Matthew Taloni, Head of Technology - Software Engineering, Prudential Corporation Asia [LSE: PRU]
One may expect to read about the benefits of Jenkins vis-à-vis Bamboo, or why Gradle is preferred over Maven, in an article on DevOps. The stark reality though, is that for most large “legacy” organisations – think: centuries old financial institutions – implementing the right DevOps tooling is the easy part. And no, that’s not easy either. Realigning your organisation to leverage those tools and to change well-entrenched culture is where the fun really begins.
As the wave of digital transformation sweeps across most industries and businesses, so too does the need to transform the way we work. Transformation programmes are seldom easy, particularly in traditional businesses where processes and behaviours are entrenched. Implementing DevOps needs to be considered an organisational change program; it needs to be managed with the rigour and discipline of any other significant investment; and it needs pervasive, cross-functional support in order to be successful.
DevOps means more than just tooling, or establishing an automated Continuous Development pipeline. Before embarking on your own program it’s certainly worth considering what DevOps means within the context of your organisation. Whilst the ability to take code from a developer’s machine and have it running on customers’ iPhones with the click of button is most certainly technically achievable – it’s the myriad of longstanding organisational nuances that have the potential to trip you up.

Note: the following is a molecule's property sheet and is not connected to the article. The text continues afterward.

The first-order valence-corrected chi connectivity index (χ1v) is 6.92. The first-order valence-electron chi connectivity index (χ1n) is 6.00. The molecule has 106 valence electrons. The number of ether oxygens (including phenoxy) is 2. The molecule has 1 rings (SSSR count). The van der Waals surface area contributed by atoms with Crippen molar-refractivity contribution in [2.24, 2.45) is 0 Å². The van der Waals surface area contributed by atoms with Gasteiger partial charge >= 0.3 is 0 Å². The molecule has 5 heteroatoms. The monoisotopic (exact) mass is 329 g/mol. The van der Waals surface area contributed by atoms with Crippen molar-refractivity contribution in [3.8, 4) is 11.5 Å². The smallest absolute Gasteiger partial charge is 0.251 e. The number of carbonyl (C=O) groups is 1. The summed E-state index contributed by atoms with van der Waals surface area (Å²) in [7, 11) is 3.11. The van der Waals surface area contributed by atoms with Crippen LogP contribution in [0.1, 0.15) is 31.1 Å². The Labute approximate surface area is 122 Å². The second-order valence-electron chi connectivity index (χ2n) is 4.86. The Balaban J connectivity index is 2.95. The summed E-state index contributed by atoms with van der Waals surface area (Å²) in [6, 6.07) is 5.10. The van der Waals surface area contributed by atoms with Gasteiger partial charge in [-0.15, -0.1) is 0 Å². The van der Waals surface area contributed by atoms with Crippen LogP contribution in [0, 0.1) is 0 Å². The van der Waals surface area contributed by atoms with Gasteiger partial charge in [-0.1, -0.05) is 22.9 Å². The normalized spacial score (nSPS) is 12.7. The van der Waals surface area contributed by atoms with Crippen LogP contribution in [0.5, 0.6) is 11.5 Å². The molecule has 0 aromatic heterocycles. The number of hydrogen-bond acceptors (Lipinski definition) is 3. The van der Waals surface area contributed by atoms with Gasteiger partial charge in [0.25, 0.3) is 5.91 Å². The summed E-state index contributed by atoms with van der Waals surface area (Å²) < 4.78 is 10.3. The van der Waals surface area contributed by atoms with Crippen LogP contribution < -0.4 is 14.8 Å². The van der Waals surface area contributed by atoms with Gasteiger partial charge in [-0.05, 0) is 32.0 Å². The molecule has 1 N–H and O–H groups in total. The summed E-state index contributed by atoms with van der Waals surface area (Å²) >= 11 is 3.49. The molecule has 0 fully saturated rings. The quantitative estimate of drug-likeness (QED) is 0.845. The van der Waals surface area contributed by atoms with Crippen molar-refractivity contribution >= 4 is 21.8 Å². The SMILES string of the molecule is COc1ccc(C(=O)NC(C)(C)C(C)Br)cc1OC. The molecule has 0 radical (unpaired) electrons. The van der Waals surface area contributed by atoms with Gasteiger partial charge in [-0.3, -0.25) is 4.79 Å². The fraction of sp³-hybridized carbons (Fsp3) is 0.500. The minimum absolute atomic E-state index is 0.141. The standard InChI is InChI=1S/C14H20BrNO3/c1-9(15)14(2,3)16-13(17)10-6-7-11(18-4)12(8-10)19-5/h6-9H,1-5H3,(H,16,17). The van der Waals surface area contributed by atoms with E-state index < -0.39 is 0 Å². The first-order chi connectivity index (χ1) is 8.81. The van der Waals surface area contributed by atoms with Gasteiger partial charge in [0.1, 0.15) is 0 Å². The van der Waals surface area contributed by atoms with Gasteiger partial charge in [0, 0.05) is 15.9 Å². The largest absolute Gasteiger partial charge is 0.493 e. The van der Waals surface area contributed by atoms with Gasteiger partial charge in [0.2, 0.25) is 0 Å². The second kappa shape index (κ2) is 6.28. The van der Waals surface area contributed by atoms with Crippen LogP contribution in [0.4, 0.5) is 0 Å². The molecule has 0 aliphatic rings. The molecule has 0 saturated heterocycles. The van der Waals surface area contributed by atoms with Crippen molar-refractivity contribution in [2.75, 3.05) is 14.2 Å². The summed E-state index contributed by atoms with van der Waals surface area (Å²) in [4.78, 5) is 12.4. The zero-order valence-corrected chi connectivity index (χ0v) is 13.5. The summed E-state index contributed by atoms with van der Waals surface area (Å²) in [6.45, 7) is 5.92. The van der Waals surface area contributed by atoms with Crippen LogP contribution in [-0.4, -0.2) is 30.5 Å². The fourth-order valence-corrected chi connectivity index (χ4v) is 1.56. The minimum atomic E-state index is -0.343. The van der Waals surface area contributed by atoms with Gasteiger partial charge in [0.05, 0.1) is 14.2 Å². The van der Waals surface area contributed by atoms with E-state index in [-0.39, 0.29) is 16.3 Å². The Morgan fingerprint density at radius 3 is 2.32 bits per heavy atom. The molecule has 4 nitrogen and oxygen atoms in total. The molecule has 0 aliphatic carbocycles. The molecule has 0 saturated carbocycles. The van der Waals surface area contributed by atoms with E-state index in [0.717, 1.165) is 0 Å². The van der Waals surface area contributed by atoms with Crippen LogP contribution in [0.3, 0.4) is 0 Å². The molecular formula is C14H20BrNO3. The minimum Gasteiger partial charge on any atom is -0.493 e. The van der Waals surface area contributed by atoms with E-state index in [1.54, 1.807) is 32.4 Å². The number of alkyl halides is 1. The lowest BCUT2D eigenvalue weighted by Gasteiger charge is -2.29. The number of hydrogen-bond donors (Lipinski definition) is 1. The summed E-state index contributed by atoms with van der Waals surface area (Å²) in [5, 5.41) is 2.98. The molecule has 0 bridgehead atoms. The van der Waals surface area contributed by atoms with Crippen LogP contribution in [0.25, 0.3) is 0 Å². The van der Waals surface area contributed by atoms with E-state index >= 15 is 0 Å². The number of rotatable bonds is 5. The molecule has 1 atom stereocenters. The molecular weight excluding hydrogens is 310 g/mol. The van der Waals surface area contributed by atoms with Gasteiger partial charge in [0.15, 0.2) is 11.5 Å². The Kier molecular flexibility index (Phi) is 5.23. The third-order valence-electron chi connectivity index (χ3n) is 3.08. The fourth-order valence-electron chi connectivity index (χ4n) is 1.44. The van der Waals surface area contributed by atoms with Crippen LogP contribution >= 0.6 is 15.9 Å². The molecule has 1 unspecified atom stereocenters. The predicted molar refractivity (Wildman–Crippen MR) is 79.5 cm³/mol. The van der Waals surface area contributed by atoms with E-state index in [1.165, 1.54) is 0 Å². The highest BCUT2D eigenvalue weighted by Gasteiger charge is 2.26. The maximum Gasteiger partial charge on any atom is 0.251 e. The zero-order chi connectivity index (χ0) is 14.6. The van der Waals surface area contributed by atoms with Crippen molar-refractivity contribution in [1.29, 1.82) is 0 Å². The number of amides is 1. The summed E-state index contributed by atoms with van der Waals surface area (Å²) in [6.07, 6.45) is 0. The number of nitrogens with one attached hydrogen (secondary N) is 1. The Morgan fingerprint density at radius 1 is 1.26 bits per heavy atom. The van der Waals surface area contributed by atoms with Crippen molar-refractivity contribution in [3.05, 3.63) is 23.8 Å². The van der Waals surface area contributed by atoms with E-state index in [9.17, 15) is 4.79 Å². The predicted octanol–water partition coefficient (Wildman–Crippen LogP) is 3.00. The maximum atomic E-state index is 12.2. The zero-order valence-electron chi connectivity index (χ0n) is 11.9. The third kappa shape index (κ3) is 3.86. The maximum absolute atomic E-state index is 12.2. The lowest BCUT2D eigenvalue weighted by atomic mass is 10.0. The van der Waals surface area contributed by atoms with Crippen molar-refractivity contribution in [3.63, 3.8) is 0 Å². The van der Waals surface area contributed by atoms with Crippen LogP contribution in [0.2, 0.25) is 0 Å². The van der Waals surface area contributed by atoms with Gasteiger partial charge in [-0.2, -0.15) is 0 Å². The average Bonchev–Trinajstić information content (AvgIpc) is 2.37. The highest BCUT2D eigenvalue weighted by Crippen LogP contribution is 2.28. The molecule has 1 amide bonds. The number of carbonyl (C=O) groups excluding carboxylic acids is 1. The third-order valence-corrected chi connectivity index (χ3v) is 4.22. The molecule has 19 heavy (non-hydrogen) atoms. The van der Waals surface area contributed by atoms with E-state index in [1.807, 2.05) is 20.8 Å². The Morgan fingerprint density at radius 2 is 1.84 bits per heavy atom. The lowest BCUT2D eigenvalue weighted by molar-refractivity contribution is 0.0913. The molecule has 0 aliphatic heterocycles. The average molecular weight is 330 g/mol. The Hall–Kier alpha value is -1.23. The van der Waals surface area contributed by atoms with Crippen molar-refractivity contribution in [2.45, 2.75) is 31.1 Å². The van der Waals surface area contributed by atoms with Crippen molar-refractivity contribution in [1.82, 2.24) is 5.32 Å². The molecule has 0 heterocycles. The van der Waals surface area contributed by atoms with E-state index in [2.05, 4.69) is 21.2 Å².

Am I running a project, programme.......... or managing a product?
Most, if not all traditional organisations follow onerous project selection and investment processes. Said projects are usually well defined, with a clearly articulated beginning and end. This approach served us well, particularly in the days when project teams were formed, “big bang” deliveries were made and on-going support was then “thrown over the fence” for Ops teams to manage in BAU.
The problem in the DevOps world is that teams can’t be project based, they need to be product aligned. The beginning and end points become a little more opaque. The team that builds the product is the team that runsthe product. Furthermore, in much the same way as we want our development to be iterative and delivered frequently, we need our funding to be equally as dynamic.
Let’s explore this with a hypothetical example:
The scenario : ACME Ltd approves project Skywalker in its annual budgeting process to the tune of $5m for delivery in 2019. Skywalker will deliver a revamped robo-advisor app. The features (scope)of the product are locked down in
accordance with fixed price contracting practices. This will be the first project to leverage the shiny new CI/CD tools and agile methodologies.
The problem : the market was actually asking for these changes 9 months ago. By the time ACME wrote the approval paper, generated sufficient internal support, articulated the requirements to an extent where they could estimate the cost of the entire project, and had waited foran annual budget cycle to complete, a competitor had deployed their Minimum Viable Product (MVP), consulted the market for feedback and already pushed their first major release. Furthermore, from the outset the development of ACME’s app will be constrained by rigid definition and funding parameters in a way that’s far more “old school” than DevOps.